Everyone would love to find the perfect stock. But will you ever really find a stock that gives you everything you could possibly want?
One thing's for sure: If you don't look, you'll never find truly great investments. So let's first take a look at what you'd want to see from a perfect stock, and then decide if InterDigital
The quest for perfection
When you're looking for great stocks, you have to do your due diligence. It's not enough to rely on a single measure, because a stock that looks great based on one factor may turn out to be horrible in other ways. The best stocks, however, excel in many areas, which come together to make up a very attractive picture.
Some of the most basic yet important things to look for in a stock are:
- Growth. Expanding businesses show healthy revenue growth. While past growth is no guarantee that revenue will keep rising, it's certainly a better sign than a stagnant top line.
- Margins. Higher sales don't mean anything if a company can't turn them into profits. Strong margins ensure a company is able to turn revenue into profit.
- Balance sheet. Debt-laden companies have banks and bondholders competing with shareholders for management's attention. Companies with strong balance sheets don't have to worry about the distraction of debt.
- Money-making opportunities. Companies need to be able to turn their resources into profitable business opportunities. Return on equity helps measure how well a company is finding those opportunities.
- Valuation. You can't afford to pay too much for even the best companies. Earnings multiples are simple, but using normalized figures gives you a sense of how valuation fits into a longer-term context.
- Dividends. Investors are demanding tangible proof of profits, and there's nothing more tangible than getting a check every three months. Companies with solid dividends and strong commitments to increasing payouts treat shareholders well.
With those factors in mind, let's take a closer look at InterDigital.
What We Want to See
Pass or Fail?
|Growth||5-Year Annual Revenue Growth > 15%||19.1%||Pass|
|1-Year Revenue Growth > 12%||34.3%||Pass|
|Margins||Gross Margin > 35%||83.9%||Pass|
|Net Margin > 15%||42.1%||Pass|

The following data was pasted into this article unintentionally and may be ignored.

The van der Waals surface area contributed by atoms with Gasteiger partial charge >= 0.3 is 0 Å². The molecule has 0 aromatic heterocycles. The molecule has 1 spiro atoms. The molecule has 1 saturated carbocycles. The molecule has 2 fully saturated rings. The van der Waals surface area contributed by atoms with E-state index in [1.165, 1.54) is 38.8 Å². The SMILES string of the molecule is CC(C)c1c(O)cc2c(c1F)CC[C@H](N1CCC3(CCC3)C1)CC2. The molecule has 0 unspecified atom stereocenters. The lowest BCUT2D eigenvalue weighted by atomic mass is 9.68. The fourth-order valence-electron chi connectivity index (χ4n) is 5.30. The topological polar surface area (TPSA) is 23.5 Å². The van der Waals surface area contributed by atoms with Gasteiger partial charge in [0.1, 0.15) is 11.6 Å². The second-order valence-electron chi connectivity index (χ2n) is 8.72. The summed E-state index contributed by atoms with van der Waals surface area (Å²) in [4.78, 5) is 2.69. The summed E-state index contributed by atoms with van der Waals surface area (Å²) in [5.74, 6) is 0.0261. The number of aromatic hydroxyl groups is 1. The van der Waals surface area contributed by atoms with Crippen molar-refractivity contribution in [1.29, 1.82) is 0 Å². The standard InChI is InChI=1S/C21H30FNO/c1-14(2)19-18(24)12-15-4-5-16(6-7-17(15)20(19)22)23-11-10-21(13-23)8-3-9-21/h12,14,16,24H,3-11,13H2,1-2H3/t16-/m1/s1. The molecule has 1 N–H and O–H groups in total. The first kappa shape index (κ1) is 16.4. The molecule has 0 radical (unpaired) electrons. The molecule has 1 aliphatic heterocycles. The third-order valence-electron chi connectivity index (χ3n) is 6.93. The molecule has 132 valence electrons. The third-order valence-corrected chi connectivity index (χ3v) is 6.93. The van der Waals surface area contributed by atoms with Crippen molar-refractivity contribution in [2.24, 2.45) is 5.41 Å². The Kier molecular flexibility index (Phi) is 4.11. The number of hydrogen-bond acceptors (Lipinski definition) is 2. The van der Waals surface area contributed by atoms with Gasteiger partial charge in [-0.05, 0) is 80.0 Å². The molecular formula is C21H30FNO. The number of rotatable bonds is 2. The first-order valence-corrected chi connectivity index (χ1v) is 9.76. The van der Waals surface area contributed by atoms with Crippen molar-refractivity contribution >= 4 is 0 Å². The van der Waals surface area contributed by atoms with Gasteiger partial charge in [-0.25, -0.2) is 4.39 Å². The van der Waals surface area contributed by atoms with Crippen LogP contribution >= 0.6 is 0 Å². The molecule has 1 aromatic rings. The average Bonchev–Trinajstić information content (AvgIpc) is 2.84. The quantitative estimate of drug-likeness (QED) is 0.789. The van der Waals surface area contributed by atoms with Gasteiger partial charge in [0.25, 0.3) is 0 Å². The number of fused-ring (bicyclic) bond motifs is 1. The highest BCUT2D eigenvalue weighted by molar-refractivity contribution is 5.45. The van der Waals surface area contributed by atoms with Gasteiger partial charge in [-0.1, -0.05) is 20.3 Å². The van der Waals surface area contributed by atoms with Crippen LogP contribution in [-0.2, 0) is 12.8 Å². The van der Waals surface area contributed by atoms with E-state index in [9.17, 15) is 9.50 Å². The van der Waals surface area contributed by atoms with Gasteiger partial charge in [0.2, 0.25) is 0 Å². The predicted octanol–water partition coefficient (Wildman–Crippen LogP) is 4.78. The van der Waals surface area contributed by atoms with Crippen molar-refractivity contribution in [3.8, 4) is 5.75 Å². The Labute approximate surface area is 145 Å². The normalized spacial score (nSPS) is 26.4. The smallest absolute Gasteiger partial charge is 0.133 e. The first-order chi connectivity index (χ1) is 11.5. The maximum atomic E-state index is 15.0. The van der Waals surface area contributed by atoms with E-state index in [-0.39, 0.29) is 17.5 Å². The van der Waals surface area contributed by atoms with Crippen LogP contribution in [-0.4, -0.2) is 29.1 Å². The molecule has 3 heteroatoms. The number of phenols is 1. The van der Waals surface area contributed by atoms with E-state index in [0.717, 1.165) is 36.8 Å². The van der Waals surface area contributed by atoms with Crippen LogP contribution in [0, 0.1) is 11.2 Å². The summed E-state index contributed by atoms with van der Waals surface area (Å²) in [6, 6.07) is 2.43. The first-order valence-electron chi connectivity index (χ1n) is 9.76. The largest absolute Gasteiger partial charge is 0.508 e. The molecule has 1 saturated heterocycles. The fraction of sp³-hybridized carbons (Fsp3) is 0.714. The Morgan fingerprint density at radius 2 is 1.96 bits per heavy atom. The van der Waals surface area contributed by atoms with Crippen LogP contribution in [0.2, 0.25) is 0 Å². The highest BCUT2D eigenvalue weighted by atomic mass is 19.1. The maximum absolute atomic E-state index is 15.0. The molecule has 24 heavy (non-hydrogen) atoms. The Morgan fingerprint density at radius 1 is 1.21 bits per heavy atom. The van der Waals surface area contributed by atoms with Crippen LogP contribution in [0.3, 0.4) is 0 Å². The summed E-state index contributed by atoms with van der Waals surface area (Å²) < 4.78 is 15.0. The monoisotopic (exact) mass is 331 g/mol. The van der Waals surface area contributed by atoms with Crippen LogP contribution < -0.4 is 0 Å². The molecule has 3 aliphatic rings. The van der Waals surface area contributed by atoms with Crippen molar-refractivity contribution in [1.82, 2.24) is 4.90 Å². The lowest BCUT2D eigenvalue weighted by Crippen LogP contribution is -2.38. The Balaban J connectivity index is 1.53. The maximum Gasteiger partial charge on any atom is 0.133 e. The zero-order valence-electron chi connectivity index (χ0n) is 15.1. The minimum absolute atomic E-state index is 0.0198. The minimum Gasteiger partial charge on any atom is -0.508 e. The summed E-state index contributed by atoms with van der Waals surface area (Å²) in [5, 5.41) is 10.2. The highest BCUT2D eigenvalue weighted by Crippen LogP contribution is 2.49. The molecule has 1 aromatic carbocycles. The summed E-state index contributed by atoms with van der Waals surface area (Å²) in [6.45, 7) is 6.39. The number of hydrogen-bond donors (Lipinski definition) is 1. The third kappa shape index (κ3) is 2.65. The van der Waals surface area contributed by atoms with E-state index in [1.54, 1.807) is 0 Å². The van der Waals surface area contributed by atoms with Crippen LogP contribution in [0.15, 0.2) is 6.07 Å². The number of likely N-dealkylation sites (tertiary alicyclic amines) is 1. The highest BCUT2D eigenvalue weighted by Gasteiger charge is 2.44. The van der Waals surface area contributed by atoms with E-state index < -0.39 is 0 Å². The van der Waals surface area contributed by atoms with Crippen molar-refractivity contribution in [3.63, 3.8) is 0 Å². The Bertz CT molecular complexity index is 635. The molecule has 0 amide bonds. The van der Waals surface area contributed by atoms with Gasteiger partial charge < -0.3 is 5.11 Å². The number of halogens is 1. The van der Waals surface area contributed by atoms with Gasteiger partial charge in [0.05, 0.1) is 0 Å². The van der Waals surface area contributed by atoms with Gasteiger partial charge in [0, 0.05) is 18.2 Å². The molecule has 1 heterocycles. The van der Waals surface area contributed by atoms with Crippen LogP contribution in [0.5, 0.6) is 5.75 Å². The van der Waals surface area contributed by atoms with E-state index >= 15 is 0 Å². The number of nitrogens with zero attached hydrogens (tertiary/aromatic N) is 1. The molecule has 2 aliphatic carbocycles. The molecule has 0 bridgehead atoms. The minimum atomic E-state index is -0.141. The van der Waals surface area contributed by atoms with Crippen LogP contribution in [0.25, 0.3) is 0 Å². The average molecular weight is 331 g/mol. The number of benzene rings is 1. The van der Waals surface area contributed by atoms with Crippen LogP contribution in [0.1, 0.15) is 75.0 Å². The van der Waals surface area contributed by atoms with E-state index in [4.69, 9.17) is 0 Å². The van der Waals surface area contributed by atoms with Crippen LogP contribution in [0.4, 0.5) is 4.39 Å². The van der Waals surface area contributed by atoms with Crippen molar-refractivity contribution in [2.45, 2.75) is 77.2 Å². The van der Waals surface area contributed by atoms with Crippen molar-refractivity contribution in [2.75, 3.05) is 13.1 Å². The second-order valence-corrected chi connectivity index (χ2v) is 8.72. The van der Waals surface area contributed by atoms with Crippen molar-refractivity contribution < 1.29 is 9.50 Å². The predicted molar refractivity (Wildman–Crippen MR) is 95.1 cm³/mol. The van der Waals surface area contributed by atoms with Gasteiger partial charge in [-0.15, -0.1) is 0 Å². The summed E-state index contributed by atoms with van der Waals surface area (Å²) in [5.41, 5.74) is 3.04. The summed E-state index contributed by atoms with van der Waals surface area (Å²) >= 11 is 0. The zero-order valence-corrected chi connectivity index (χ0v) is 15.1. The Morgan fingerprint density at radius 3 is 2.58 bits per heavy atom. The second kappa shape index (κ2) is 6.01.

|Balance Sheet||Debt to Equity < 50%||0.2%||Pass|
|Current Ratio > 1.3||2.86||Pass|
|Opportunities||Return on Equity > 15%||73.5%||Pass|
|Valuation||Normalized P/E < 20||15.18||Pass|
|Dividends||Current Yield > 2%||0.8%||Fail|
|5-Year Dividend Growth > 10%||NM||NM|
|Total Score||8 out of 9|
Source: Capital IQ, a division of Standard and Poor's. NM = not meaningful; InterDigital just declared its first dividend. Total score = number of passes.
InterDigital comes just shy of a perfect score, with its freshly declared dividends coming in below our 2% yield target. But its strategy is one that other companies have used to great success, and InterDigital appears to be just getting started.
InterDigital is a big name in the wireless arena, but you won't see any smartphones with its name on them. Rather, InterDigital makes its money by patenting key wireless technology that other industry players, including Apple
Despite -- or perhaps because of -- a big jump in its share price recently, InterDigital has many people betting against it. In January, short interest in the stock was at a 52-week high, with 16.3 percent of shares outstanding shorted.
With shares having doubled just since August, it's easy to argue that the stock has risen too far too fast. But for now, it simply looks like investors know a near-perfect stock when they see it, and even after the big jump, shares aren't incredibly richly valued. With a market cap of just $2.1 billion, InterDigital has plenty of room to run if it can continue to develop the technology that smartphone consumers crave.
No stock is a sure thing, but some stocks are a lot closer to perfect than others. By looking for the perfect stock, you'll go a long way toward improving your investing prowess and learning how to separate out the best investments from the rest.
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Fool contributor Dan Caplinger doesn't own shares of the companies mentioned in this article. InterDigital and Apple are Motley Fool Stock Advisor choices. The Fool has written puts on Apple. The Fool owns shares of Apple and Qualcomm. We Fools may not all hold the same opinions, but we all believe that considering a diverse range of insights makes us better investors. The Fool has a disclosure policy.